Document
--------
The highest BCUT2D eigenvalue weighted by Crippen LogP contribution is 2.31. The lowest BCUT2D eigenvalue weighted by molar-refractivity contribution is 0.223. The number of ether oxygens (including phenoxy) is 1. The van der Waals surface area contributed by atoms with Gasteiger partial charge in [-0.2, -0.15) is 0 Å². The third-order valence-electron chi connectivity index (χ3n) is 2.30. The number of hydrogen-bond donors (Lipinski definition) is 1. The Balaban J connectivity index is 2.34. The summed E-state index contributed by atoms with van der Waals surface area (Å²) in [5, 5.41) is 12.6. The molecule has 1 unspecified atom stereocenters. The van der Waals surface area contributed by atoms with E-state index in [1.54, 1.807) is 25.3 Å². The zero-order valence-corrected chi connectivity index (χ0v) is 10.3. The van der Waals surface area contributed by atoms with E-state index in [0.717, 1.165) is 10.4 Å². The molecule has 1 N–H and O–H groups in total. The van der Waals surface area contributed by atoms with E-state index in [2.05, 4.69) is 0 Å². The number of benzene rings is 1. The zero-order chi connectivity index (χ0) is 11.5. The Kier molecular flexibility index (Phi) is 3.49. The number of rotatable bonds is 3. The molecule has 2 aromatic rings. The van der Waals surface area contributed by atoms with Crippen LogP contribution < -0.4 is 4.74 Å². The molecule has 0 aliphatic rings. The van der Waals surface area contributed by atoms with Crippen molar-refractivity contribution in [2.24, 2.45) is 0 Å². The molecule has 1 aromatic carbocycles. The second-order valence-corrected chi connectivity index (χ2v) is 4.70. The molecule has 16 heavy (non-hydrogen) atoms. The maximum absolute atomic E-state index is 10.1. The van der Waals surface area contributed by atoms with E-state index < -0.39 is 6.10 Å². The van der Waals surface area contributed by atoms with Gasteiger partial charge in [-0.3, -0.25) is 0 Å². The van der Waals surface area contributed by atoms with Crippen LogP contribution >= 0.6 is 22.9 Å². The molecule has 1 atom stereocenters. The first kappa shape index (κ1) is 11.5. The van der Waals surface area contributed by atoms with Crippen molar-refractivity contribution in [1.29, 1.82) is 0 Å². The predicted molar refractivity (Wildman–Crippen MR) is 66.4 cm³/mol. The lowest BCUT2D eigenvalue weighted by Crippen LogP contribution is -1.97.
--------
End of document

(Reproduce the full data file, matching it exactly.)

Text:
The highest BCUT2D eigenvalue weighted by Crippen LogP contribution is 2.31. The lowest BCUT2D eigenvalue weighted by molar-refractivity contribution is 0.223. The number of ether oxygens (including phenoxy) is 1. The van der Waals surface area contributed by atoms with Gasteiger partial charge in [-0.2, -0.15) is 0 Å². The third-order valence-electron chi connectivity index (χ3n) is 2.30. The number of hydrogen-bond donors (Lipinski definition) is 1. The Balaban J connectivity index is 2.34. The summed E-state index contributed by atoms with van der Waals surface area (Å²) in [5, 5.41) is 12.6. The molecule has 1 unspecified atom stereocenters. The van der Waals surface area contributed by atoms with E-state index in [1.54, 1.807) is 25.3 Å². The zero-order valence-corrected chi connectivity index (χ0v) is 10.3. The van der Waals surface area contributed by atoms with E-state index in [0.717, 1.165) is 10.4 Å². The molecule has 1 N–H and O–H groups in total. The van der Waals surface area contributed by atoms with E-state index in [2.05, 4.69) is 0 Å². The number of benzene rings is 1. The zero-order chi connectivity index (χ0) is 11.5. The Kier molecular flexibility index (Phi) is 3.49. The number of rotatable bonds is 3. The molecule has 2 aromatic rings. The van der Waals surface area contributed by atoms with Crippen LogP contribution < -0.4 is 4.74 Å². The molecule has 0 aliphatic rings. The van der Waals surface area contributed by atoms with Crippen molar-refractivity contribution in [2.24, 2.45) is 0 Å². The molecule has 1 aromatic carbocycles. The second-order valence-corrected chi connectivity index (χ2v) is 4.70. The molecule has 16 heavy (non-hydrogen) atoms. The maximum absolute atomic E-state index is 10.1. The van der Waals surface area contributed by atoms with E-state index < -0.39 is 6.10 Å². The van der Waals surface area contributed by atoms with Gasteiger partial charge in [-0.3, -0.25) is 0 Å². The van der Waals surface area contributed by atoms with Crippen LogP contribution >= 0.6 is 22.9 Å². The molecule has 1 atom stereocenters. The first kappa shape index (κ1) is 11.5. The van der Waals surface area contributed by atoms with Crippen molar-refractivity contribution in [1.29, 1.82) is 0 Å². The predicted molar refractivity (Wildman–Crippen MR) is 66.4 cm³/mol. The lowest BCUT2D eigenvalue weighted by Crippen LogP contribution is -1.97.